Thanks to their civicism and indigenous tactics, no list of the greatest rap songs of all time, is complete without songs that are thankful, reminiscing, dedicated or about the rapper’s hometowns.
2Pac – California Love, Wiz Khalifa – Black and Yellow, Will Smith – Miami, NWA – Straight Outta Compton and Jay Z ft. Alicia Keys – Empire State of Mind, are amongst the biggest chat topping anthems one can think of. Let us bring it back to SA.
In every other song, K.O. (caracara and Teargas fame) will never leave out the fact that he is from Mpumalanga or how he is doing it for his home province and town. AB Crazy (whom this article’s introduction opened with lyrics from his song Man of The Moment) is one of the rappers that home defines their careers and feed their lyricism.
I’ve been staying away from Cap City – Pretoria (my hood) for the past few years. I find myself making an effort wherever I am in the country to be part of the trends and also familiarizing myself with all the evolving dynamics of the culture in my hood.
These I do, because my foundation in what I do was constructed there, and I’m indebted to the city for this.
Wherever my path takes me next, heart-warming and widespread support is the order of every trip, but all that support is nothing comparable to the one I get in Cap City.
And don’t get me wrong, the support I get in other cities is bigger in magnitude to that I get in Pretoria.
Why does little support in Cap City become more meaningful than that found elsewhere?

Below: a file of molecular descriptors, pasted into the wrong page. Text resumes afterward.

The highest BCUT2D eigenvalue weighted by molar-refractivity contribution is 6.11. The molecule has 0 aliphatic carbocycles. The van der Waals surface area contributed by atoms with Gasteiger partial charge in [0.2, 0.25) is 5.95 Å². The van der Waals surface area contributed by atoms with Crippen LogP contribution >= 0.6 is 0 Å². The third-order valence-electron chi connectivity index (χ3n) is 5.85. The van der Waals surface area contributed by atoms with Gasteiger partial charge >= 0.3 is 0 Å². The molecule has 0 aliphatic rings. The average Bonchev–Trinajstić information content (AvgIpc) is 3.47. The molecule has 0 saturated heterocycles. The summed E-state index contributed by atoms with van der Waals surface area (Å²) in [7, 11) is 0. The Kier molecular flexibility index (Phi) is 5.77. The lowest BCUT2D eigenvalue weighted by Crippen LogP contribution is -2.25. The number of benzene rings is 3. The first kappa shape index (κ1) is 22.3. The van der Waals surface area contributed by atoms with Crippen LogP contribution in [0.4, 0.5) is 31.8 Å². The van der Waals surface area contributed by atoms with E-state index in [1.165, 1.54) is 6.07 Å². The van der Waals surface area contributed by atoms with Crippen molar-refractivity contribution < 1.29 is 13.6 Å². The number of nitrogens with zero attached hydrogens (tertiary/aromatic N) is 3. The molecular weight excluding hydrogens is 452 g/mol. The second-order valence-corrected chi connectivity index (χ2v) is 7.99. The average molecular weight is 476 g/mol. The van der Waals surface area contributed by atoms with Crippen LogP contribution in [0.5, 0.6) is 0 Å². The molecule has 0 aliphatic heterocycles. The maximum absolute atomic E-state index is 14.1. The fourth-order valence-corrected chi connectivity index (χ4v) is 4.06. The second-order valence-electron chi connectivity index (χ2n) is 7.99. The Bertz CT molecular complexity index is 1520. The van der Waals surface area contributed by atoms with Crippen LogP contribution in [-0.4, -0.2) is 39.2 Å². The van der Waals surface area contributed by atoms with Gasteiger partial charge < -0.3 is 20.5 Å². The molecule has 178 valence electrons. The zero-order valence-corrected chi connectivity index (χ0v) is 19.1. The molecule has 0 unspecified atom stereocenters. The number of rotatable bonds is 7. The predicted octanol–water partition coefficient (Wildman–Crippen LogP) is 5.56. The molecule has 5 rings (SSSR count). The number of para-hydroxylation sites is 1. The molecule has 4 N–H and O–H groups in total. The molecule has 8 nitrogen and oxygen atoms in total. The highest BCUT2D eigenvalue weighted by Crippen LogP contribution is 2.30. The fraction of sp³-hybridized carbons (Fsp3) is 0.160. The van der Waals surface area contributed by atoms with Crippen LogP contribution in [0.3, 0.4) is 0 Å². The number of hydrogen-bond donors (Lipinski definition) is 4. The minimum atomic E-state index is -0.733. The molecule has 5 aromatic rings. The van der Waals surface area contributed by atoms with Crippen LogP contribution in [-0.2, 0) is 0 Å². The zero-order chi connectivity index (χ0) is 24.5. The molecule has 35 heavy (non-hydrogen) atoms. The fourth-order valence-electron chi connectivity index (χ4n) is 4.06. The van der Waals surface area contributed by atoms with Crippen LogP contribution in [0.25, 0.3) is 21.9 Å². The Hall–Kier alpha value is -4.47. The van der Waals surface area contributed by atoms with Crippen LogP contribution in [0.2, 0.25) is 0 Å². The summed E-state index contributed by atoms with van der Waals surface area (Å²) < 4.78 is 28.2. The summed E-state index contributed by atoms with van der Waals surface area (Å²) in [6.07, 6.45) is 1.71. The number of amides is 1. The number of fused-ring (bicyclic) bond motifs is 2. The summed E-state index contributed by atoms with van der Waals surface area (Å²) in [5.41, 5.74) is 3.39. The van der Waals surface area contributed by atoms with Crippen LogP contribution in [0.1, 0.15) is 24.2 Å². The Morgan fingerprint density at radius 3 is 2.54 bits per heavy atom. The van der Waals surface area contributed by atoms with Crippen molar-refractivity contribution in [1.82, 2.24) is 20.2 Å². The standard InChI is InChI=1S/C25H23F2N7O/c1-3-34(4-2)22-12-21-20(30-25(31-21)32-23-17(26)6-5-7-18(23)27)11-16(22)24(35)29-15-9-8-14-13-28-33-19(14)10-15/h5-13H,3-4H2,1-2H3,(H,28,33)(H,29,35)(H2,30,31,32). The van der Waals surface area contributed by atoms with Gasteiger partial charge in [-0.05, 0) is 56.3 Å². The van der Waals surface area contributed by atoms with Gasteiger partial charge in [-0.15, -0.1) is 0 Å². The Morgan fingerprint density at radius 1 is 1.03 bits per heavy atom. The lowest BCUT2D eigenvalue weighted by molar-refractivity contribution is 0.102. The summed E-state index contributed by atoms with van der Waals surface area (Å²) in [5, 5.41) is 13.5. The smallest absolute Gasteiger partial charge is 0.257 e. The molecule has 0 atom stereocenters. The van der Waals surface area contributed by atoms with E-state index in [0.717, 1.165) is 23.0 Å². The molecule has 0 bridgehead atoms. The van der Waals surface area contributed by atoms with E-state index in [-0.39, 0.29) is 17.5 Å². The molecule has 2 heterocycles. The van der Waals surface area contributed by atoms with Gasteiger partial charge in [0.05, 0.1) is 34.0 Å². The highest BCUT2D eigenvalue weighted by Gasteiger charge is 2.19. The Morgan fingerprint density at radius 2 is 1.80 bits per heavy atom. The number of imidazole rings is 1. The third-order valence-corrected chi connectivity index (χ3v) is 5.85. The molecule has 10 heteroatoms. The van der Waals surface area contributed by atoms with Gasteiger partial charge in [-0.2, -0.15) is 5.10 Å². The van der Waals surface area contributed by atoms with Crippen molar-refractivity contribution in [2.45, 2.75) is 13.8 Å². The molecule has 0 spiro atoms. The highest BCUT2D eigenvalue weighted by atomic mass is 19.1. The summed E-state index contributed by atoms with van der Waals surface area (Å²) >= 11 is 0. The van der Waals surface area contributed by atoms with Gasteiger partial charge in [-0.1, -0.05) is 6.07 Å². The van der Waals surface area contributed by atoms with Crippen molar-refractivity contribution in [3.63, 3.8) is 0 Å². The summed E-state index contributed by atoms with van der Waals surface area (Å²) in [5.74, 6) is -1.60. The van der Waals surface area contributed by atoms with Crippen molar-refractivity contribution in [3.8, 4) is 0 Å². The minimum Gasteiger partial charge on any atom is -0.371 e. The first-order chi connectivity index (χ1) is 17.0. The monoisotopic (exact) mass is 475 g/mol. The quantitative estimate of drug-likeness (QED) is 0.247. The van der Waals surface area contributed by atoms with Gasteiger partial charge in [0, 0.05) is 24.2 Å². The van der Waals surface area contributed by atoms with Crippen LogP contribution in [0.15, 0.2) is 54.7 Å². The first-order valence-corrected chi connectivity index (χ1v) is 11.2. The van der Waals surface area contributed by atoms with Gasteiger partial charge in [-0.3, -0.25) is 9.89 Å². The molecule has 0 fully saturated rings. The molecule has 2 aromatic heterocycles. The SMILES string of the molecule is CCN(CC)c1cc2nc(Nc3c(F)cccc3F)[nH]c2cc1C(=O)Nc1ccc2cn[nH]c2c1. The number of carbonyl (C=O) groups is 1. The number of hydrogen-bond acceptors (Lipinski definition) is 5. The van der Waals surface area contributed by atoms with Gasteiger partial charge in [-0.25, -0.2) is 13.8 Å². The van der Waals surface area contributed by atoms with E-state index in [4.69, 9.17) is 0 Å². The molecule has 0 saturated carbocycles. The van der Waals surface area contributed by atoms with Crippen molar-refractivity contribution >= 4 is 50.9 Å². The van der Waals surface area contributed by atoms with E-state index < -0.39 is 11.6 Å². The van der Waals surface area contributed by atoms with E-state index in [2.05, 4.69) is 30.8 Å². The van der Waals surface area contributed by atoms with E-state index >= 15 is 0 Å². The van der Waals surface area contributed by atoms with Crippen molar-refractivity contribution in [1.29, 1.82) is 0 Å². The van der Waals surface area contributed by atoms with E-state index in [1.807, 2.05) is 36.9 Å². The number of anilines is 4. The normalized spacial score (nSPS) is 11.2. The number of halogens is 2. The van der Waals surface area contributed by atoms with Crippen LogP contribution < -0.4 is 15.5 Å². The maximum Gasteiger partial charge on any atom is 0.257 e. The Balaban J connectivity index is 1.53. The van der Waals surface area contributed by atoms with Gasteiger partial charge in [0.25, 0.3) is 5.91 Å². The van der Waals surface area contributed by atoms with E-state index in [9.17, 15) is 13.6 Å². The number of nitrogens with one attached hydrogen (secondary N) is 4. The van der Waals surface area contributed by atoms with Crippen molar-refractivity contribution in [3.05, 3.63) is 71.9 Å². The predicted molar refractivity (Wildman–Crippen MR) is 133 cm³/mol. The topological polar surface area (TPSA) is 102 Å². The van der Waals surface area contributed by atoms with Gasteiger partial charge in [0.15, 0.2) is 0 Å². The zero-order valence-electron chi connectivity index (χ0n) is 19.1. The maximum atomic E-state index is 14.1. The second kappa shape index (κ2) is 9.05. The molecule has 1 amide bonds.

Well my answer to that is, people in Cap City saw the raw talent in me and supported me regardless, meaning the influence on them was a sure thing, before the talent was polished.
Support found elsewhere in some angle, can be seen as fame.
Fame create an ego not greatness.
People are fickle towards artists, as long as the association between the artist and them have no background. They easily jump ship to the next act they consider the heat of the moment.
When you have too much to lose, it is always best to have a firm foundation and composure to fall back on.
Stay true instead of being a fame fool, fame is short-lived and when it is rough out in the wild you are forced to crawl back.
Rather define yourself at your home, so when it is rough, you walk back not crawl; That way, you don’t have to start all over, you are already defined at home.
Away from home they look at your clothes. At home they look at what is under them.
Tania Moeng, editor of The NashMag and hip hop writer, posted a very definite status update on Facebook, a week ago.
To no surprise, the first comment was, “I’m one of them”, and all the comments to follow confirmed her account as it is; Even a “F*ck Capcity!” bomb was dropped during the debate on the status update. Two comments however, caught my attention and licensed this article.
KB Makabaza’s latest single “Live and Let Live” featuring Bonzito, dispute the struggles he faced in his hood, he echoes how he stays true to the values he was taught through it all in his hood in his journey to live his dream.